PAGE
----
Were we just doomed from the start
Were we just doomed. Were we just. I don't believe in fate. I don't believe in what is meant to be. I don't trust that things always work out. I mean, they do, of course. But not according to some plan. They just work out how they work out. But it isn't predetermined. You can totally fuck it up. That's the easy part. It's making sense of it -- or making lemonade out of it -- that weighs you down. I like to watch Iron Chef. I like the fact that the chefs are given some specific ingredient to dress up. I like that they have to make the best of whatever it is. They have to make the best of scallops or lamb or beets. It's not their fault if you don't like those things. They didn't pick it. I like the automatic absolution of that surrender. Maybe I just like being able to blame someone else. Or maybe I like the fantasy of an even playing field. Maybe I just like Japanese things. I'm not so complicated as all that.
We all get what we deserve
I believe that and I don't. Maybe I believe some version of it. "We all manage to deserve what we get." Some backwards business. The placement of a verb. I think therefore I am. I am therefore I think. Chicken. Egg. I like them over easy. I think the idea of deserving things is egotistical and Western and illogical in the grand scheme of things. It makes you penitent for no good reason. It makes you feel persecuted by happenstance. It makes you sorry, or it makes you feel entitled. It makes you think you are bigger than everything around you and that you MATTER and that some force in the universe is dialed in to what you are doing. I only wish there was something fair about the way things work out. Some form of justice. Some form of equanimity. I wish I could see the balance for the scales.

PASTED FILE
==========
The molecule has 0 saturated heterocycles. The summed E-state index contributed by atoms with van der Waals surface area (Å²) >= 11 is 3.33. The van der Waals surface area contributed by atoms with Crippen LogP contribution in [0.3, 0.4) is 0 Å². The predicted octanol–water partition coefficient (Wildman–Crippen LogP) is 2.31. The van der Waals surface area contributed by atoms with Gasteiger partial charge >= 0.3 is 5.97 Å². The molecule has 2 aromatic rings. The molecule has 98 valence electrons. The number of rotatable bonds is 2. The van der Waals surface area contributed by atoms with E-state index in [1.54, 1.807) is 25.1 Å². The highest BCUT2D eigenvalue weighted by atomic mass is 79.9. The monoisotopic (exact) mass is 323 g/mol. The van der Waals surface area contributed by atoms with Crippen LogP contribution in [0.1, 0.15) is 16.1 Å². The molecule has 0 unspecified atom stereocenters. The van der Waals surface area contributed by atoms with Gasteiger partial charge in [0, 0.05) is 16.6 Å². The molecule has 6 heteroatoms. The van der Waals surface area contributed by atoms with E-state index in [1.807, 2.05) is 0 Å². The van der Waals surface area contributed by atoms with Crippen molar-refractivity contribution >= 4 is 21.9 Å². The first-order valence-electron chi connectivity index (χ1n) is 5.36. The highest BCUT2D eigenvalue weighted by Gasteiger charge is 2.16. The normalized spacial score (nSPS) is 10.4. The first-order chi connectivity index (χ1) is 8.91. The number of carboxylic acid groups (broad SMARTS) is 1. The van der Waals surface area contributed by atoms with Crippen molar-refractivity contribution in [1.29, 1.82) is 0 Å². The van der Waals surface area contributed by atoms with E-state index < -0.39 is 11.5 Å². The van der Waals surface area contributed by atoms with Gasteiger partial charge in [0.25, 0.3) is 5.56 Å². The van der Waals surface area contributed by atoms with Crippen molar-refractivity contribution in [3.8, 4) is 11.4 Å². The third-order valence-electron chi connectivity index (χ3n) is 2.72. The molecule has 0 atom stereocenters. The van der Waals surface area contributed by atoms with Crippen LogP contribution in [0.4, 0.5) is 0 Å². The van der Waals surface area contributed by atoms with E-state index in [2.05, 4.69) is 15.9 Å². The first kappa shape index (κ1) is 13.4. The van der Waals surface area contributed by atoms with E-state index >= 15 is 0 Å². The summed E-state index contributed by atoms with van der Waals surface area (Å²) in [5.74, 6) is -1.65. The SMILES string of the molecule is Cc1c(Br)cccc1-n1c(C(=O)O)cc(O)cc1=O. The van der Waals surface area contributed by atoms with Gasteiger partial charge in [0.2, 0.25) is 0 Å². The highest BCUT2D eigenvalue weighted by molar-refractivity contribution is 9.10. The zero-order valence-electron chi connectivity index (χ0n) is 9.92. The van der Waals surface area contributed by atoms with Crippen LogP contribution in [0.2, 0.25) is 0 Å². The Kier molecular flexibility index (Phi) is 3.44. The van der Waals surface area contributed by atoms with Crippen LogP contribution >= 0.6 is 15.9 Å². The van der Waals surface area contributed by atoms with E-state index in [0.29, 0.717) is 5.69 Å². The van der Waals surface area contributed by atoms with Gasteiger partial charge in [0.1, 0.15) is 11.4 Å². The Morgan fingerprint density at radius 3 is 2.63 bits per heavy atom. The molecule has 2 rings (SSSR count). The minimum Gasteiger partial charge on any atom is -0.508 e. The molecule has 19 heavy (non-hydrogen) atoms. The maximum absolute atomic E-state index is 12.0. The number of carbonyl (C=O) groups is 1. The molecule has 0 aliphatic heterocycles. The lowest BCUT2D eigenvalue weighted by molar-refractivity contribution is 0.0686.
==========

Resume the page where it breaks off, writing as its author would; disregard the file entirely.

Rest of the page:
There are days when the light hits true
Yesterday, I took Arthur to LACMA, and we looked at the Robbert Flick exhibit ("Trajectories: The Photographic Work of Robbert Flick"), and I really liked it, and I bought the exhibit catalog. Early on in my time here, there was a contemporary photography exhibit at LACMA that included one of his sequences on Pico Blvd. I loved the piece then, but I wasn't as famliar with Pico as I am today, and when I couldn't find things on it that looked familiar, I thought to myself that I had more driving to do. When I saw the three pieces on Pico Blvd. yesterday, I found all sorts of things I recognized. All sorts of businesses that I drive by and know. That record store I keep meaning to patronize. The dry cleaner with the fancy ampersand in the logo. I know which side of the street they are on. I know which direction the camera is facing without having to read the caption. That's what three years of living here will get you. And that's not nothing.